A colloid thruster (or "electrospray thruster") is a type of low thrust electric propulsion rocket engine that uses electrostatic acceleration of charged liquid droplets for propulsion. In a colloid thruster, charged liquid droplets are produced by an electrospray process and then accelerated by a static electric field. The liquid used for this application tends to be a low-volatility ionic liquid.
Like other ion thrusters, its benefits include high efficiency, thrust density, and specific impulse; however it has very low total thrust, on the order of micronewtons. It provides very fine attitude control or efficient acceleration of small spacecraft over long periods of time.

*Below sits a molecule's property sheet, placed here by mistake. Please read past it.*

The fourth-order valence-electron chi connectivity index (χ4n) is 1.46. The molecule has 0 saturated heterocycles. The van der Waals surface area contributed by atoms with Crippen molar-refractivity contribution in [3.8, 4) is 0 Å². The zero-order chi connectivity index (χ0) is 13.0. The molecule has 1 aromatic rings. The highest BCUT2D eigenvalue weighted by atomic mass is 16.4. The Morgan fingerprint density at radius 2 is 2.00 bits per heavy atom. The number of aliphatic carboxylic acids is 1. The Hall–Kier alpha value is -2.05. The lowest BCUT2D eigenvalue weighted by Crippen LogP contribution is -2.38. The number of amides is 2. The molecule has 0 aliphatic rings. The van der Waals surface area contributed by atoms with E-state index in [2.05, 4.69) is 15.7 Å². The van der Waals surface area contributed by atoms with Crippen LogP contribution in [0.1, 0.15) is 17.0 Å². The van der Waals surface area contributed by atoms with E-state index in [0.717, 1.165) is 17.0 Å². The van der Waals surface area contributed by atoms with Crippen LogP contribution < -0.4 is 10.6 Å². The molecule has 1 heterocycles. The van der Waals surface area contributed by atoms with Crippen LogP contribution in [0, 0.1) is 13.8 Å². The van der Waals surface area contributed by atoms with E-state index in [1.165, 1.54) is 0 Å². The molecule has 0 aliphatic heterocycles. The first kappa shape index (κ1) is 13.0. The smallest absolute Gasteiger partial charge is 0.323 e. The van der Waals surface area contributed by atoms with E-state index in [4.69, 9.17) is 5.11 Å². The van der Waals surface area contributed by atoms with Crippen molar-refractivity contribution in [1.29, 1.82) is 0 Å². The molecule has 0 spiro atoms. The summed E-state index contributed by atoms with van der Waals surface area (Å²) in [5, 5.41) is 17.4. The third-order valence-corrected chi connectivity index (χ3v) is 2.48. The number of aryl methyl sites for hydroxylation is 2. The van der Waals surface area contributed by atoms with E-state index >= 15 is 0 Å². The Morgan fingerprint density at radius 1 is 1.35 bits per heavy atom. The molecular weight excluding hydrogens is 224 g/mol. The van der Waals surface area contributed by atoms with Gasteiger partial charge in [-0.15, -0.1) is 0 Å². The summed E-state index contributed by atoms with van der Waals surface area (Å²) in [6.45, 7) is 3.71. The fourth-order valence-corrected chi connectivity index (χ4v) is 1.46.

Eight electrospray thrusters were first used in space on the NASA ST-7 ESA LISA Pathfinder mission, to demonstrate disturbance reduction. Having logged roughly 1,400 hours on-orbit, the Busek built thrusters system met 100% of their mission goals for the LISA Pathfinder mission.
In July 2013, scientists from Michigan Technological University and the University of Maryland led by Kurt Terhune demonstrated an electrospray system within a transmission electron microscope (TEM). This led to the discovery that the TEM environment formed needle-like structures on the thruster disrupting the way the electrospray system works.
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- Watch a Tiny Space Rocket Work, Allison Mills, Michigan Tech, 8 August 2016, accessed 11 August 2016
- "Next Space Technologies for Exploration Partnerships (NextSTEP) Projects". NASA. NASA. May 5, 2015. Retrieved 2016-02-05.
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